Friday also brought more challenges as staff members were ill unexpectedly and we had all the children in. It, however, really showed me how successful practitioners can be when they come together in the wake of obstacles and challenges. The staff at ISS really came together to fill the gaps of roles of responsibilities that the different teachers that weren’t there left and it was helpful that I was there to assist. I was also in charge of establishing a station in the “movement room” where the children had to use their body to build role-play scenarios using the resources in the room. It was great to see the creativity of the young children to make their house out of giant cushions and then create characters that fit into the setting they were creating. It also showed me that many of these creative skills are employed as the children progress through development and education (they’ll be using this creativity like when the grade 1s had to think of written dialogue for the actions of my character before the holidays).

This week has established a great foundation of knowledge in early years practice, something that I will build upon as I progress through my time as a practitioner. I’ve found that there is less marking with the younger children, however, the practices are far more physically demanding in terms of having to do a lot of the thinking for the children in planning. Being explicitly clear in instruction is crucial within this too. Also, much more emotional support (although emotional support is very important at all stages) needs to be provided to ensure that young students come into education with a happy outlook towards it, particularly as this is their introductory stages to education and school as a whole. There is a lot more outdoor learning and a lot of benefits come with that as children that get to explore and play within and with their environment in a mulit-sensory manner get the reap the benefits of greater quality development and a better overall understanding of both their environment and themselves (Burghardt, 2011).

However, the biggest development this week I think is in my understanding that time must be given in ample amounts to children – at any stage.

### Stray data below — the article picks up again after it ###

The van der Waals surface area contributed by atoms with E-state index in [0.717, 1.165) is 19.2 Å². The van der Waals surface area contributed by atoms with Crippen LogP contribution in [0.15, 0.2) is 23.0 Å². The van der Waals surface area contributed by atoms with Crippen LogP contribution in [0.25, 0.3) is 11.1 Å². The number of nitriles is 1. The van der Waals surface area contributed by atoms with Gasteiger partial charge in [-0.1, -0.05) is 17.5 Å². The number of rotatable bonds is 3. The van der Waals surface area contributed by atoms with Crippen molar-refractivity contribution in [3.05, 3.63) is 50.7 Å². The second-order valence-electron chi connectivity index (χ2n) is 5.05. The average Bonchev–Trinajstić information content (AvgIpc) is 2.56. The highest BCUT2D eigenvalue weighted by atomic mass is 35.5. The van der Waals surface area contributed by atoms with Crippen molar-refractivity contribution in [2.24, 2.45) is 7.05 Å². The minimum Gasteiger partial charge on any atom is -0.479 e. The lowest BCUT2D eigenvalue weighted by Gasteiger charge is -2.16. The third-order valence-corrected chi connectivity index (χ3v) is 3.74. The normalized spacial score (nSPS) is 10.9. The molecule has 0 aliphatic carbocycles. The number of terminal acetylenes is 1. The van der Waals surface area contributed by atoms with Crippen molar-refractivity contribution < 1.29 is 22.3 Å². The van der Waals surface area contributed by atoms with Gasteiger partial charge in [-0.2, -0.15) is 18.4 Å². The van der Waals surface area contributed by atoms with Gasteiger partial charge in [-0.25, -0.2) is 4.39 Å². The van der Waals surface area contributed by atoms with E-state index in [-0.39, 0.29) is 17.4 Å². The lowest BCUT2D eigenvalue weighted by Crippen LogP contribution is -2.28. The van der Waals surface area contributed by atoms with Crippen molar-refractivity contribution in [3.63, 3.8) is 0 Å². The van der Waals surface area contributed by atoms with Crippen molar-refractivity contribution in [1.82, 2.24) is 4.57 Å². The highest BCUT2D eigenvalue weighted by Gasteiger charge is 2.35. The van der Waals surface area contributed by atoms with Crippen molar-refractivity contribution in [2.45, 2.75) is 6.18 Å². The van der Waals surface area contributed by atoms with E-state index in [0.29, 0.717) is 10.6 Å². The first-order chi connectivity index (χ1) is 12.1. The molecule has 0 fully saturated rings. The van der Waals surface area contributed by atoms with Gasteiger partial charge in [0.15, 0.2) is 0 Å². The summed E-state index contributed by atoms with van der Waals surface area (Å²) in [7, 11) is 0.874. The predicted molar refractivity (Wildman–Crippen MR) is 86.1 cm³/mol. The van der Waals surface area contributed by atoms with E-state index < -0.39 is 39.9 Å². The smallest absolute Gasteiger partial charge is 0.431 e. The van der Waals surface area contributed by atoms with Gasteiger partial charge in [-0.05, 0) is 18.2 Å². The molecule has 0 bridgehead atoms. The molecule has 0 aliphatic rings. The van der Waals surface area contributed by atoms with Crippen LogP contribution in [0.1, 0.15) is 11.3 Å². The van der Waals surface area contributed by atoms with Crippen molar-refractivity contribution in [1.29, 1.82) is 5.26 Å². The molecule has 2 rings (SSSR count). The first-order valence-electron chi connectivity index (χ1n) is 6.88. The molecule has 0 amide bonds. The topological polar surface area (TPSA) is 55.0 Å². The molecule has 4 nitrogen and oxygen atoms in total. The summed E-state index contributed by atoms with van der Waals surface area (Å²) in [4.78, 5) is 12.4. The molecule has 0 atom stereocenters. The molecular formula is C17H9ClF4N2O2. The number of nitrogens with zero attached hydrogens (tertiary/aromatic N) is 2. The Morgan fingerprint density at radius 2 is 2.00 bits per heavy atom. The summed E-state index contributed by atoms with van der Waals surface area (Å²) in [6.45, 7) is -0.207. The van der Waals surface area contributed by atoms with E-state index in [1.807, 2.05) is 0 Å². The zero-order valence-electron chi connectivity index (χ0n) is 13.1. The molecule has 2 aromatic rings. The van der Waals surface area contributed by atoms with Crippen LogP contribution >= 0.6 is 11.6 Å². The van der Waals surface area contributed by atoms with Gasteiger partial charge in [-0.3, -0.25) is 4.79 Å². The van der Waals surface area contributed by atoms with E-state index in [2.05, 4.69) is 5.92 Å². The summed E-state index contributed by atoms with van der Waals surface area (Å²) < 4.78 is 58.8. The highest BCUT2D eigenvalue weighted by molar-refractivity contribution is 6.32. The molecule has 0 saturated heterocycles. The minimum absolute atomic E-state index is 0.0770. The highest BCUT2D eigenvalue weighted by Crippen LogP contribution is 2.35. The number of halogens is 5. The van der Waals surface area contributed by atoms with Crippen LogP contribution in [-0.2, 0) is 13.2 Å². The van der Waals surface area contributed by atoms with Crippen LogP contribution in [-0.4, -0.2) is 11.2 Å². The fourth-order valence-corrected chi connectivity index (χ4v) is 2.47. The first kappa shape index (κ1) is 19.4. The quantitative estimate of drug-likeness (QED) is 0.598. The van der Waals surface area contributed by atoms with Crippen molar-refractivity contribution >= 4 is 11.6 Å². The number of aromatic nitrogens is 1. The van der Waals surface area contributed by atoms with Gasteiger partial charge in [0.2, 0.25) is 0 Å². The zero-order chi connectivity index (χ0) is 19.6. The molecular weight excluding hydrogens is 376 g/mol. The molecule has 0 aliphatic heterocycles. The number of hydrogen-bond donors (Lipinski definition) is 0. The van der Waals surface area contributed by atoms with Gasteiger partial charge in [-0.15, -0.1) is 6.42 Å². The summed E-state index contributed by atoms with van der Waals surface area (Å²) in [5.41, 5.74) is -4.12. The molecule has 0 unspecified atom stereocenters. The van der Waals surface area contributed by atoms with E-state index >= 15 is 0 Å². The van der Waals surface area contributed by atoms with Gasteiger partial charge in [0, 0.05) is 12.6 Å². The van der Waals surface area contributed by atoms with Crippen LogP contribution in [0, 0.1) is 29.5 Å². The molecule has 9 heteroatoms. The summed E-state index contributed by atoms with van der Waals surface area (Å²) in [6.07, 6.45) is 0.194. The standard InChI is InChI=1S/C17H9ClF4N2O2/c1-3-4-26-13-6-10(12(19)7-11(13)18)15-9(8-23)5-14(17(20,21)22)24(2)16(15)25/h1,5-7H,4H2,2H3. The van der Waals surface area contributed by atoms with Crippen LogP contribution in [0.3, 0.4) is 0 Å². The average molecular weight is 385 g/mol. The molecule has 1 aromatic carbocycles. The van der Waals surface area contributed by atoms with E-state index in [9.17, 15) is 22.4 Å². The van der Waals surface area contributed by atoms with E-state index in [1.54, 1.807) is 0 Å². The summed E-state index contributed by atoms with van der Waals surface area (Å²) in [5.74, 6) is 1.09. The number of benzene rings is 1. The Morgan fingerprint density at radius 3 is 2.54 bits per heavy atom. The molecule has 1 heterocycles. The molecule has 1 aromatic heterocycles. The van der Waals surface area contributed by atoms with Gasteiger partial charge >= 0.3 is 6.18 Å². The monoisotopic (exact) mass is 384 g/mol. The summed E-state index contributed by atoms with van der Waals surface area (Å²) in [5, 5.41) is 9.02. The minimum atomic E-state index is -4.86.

Learning cannot be rushed

Pressures on teachers to satisfy boxes and checklists really hinder the learning for students because they are then advanced through a topic far too quickly and they do not establish strong learning, which really shows that doing tasks for learning far too fast might as well not be done at all because the children do not gain any real substance from it.

Next week will see a shift in pattern as I will move all the way back up to Grade 5 to help in their work towards their exhibition.

Today, also marks a month until I will be returning home back to Scotland and I cannot believe where the time has went and how I have packed so much learning in a months time. I know that my second month in Stuttgart will also be as (or even more) fulfilling.


Burghardt, G. M. (2011) Defining and recognising play. In A. Pellegrini Ed. Oxford handbook of the development of play New York: Oxford University Press pp. 9-18.

Halpenny, A.M. and Pettersen, J. (2014) Introducing Piaget: A guide for practitioners and students in early years education London: Routledge.

International School of Stuttgart (2017) EY 3/4 Nest Handbook 2017-18. Stuttgart: ISS.

Frohe Ostern! – Week 4 Reflection in Stuttgart

Although I am on my easter break this week, I still feel that it is necessary to write another weekly reflection, because I am still gaining a lot of learning in culture and language with my host family. Furthermore, this time has allowed me to explore the town of Kirchheim unter Teck more.

Frohe Ostern! – I got to participate in the host family’s easter egg hunt on Easter Sunday

On the Easter weekend, I got to enjoy many of the traditions that German people uphold in their celebration of Ostern (Easter). My host family had already decorated Easter trees around the house, had easter eggs all prepared and we even had an Easter egg hunt on Easter Sunday in the garden! It was beautiful to see some of the German traditions come alive in a real life setting – it was interesting to finally see it all transpire in the flesh when comparing what we learned about German culture in school. I must say, however, I think that I have eaten far too many chocolate eggs! We spent Easter Sunday completing the egg hunt and then celebrated with a home cooked roast together, which was really lovely and it made me feel really part of their family unit.